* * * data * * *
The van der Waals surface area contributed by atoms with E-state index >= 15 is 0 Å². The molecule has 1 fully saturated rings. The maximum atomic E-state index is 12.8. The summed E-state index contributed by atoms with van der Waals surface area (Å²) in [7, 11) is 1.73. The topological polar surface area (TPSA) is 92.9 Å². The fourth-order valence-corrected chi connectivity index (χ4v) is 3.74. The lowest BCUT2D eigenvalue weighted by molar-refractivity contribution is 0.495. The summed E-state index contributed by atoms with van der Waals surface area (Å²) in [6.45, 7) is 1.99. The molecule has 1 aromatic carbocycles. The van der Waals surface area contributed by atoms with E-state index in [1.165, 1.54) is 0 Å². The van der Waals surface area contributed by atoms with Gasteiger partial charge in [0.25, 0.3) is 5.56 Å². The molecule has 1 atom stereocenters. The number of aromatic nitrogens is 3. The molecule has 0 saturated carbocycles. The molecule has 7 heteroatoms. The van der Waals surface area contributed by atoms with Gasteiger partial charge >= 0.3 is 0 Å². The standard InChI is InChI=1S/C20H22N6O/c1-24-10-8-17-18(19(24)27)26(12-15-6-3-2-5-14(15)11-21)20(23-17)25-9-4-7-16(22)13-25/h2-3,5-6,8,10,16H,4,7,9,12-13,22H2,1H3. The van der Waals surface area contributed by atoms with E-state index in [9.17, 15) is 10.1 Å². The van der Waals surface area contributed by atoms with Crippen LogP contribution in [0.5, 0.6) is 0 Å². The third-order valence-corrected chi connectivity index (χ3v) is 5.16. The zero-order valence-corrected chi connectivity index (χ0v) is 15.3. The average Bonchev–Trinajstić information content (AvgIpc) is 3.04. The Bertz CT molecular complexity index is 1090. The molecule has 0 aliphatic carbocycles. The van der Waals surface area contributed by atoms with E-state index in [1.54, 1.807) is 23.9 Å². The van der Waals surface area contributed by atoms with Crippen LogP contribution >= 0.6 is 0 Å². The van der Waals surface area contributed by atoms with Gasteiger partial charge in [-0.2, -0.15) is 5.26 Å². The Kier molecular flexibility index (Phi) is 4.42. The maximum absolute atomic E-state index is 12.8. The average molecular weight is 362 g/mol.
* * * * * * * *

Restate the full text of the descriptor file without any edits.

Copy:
The van der Waals surface area contributed by atoms with E-state index >= 15 is 0 Å². The molecule has 1 fully saturated rings. The maximum atomic E-state index is 12.8. The summed E-state index contributed by atoms with van der Waals surface area (Å²) in [7, 11) is 1.73. The topological polar surface area (TPSA) is 92.9 Å². The fourth-order valence-corrected chi connectivity index (χ4v) is 3.74. The lowest BCUT2D eigenvalue weighted by molar-refractivity contribution is 0.495. The summed E-state index contributed by atoms with van der Waals surface area (Å²) in [6.45, 7) is 1.99. The molecule has 1 aromatic carbocycles. The van der Waals surface area contributed by atoms with E-state index in [1.165, 1.54) is 0 Å². The van der Waals surface area contributed by atoms with Gasteiger partial charge in [0.25, 0.3) is 5.56 Å². The molecule has 1 atom stereocenters. The number of aromatic nitrogens is 3. The molecule has 0 saturated carbocycles. The molecule has 7 heteroatoms. The van der Waals surface area contributed by atoms with Gasteiger partial charge >= 0.3 is 0 Å². The standard InChI is InChI=1S/C20H22N6O/c1-24-10-8-17-18(19(24)27)26(12-15-6-3-2-5-14(15)11-21)20(23-17)25-9-4-7-16(22)13-25/h2-3,5-6,8,10,16H,4,7,9,12-13,22H2,1H3. The van der Waals surface area contributed by atoms with E-state index in [9.17, 15) is 10.1 Å². The van der Waals surface area contributed by atoms with Crippen LogP contribution in [0.5, 0.6) is 0 Å². The third-order valence-corrected chi connectivity index (χ3v) is 5.16. The zero-order valence-corrected chi connectivity index (χ0v) is 15.3. The average Bonchev–Trinajstić information content (AvgIpc) is 3.04. The Bertz CT molecular complexity index is 1090. The molecule has 0 aliphatic carbocycles. The van der Waals surface area contributed by atoms with E-state index in [1.54, 1.807) is 23.9 Å². The van der Waals surface area contributed by atoms with Crippen LogP contribution >= 0.6 is 0 Å². The van der Waals surface area contributed by atoms with Gasteiger partial charge in [-0.2, -0.15) is 5.26 Å². The Kier molecular flexibility index (Phi) is 4.42. The maximum absolute atomic E-state index is 12.8. The average molecular weight is 362 g/mol.